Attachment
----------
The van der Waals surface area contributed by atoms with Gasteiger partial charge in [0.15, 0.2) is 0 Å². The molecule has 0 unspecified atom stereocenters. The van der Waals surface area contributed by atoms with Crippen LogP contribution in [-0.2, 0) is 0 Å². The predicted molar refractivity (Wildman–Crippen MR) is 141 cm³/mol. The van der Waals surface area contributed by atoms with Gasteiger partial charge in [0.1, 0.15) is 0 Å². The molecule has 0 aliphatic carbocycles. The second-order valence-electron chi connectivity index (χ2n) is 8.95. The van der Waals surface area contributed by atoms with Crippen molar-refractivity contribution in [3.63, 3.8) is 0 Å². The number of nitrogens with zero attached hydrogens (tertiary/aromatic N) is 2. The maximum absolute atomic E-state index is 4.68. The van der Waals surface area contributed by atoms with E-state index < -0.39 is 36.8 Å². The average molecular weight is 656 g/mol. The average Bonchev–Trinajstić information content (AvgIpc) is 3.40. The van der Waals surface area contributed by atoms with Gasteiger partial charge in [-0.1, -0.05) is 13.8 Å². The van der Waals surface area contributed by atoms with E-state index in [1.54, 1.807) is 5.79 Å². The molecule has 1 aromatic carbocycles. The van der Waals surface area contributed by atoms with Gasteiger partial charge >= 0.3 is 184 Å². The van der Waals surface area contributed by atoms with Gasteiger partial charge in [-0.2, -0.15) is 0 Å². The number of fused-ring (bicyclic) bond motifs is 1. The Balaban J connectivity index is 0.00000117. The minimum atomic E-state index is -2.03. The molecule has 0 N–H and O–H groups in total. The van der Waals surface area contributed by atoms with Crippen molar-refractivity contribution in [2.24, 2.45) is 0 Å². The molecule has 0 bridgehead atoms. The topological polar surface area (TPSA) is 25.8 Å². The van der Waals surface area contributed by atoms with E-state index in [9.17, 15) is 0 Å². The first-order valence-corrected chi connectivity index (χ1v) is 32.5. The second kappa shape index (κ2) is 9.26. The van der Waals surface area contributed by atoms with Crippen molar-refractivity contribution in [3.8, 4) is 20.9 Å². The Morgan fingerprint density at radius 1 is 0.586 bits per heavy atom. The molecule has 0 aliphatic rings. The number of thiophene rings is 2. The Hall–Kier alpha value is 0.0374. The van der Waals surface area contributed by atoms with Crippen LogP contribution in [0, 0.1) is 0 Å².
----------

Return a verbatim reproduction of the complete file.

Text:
The van der Waals surface area contributed by atoms with Gasteiger partial charge in [0.15, 0.2) is 0 Å². The molecule has 0 unspecified atom stereocenters. The van der Waals surface area contributed by atoms with Crippen LogP contribution in [-0.2, 0) is 0 Å². The predicted molar refractivity (Wildman–Crippen MR) is 141 cm³/mol. The van der Waals surface area contributed by atoms with Gasteiger partial charge in [0.1, 0.15) is 0 Å². The molecule has 0 aliphatic carbocycles. The second-order valence-electron chi connectivity index (χ2n) is 8.95. The van der Waals surface area contributed by atoms with Crippen molar-refractivity contribution in [3.63, 3.8) is 0 Å². The number of nitrogens with zero attached hydrogens (tertiary/aromatic N) is 2. The maximum absolute atomic E-state index is 4.68. The van der Waals surface area contributed by atoms with E-state index < -0.39 is 36.8 Å². The average molecular weight is 656 g/mol. The average Bonchev–Trinajstić information content (AvgIpc) is 3.40. The van der Waals surface area contributed by atoms with Gasteiger partial charge in [-0.1, -0.05) is 13.8 Å². The van der Waals surface area contributed by atoms with E-state index in [1.54, 1.807) is 5.79 Å². The molecule has 1 aromatic carbocycles. The van der Waals surface area contributed by atoms with Gasteiger partial charge >= 0.3 is 184 Å². The van der Waals surface area contributed by atoms with Gasteiger partial charge in [-0.2, -0.15) is 0 Å². The number of fused-ring (bicyclic) bond motifs is 1. The Balaban J connectivity index is 0.00000117. The minimum atomic E-state index is -2.03. The molecule has 0 N–H and O–H groups in total. The van der Waals surface area contributed by atoms with Crippen molar-refractivity contribution in [2.24, 2.45) is 0 Å². The molecule has 0 bridgehead atoms. The topological polar surface area (TPSA) is 25.8 Å². The van der Waals surface area contributed by atoms with E-state index in [9.17, 15) is 0 Å². The first-order valence-corrected chi connectivity index (χ1v) is 32.5. The second kappa shape index (κ2) is 9.26. The van der Waals surface area contributed by atoms with Crippen molar-refractivity contribution in [3.8, 4) is 20.9 Å². The Morgan fingerprint density at radius 1 is 0.586 bits per heavy atom. The molecule has 0 aliphatic rings. The number of thiophene rings is 2. The Hall–Kier alpha value is 0.0374. The van der Waals surface area contributed by atoms with Crippen LogP contribution in [0, 0.1) is 0 Å².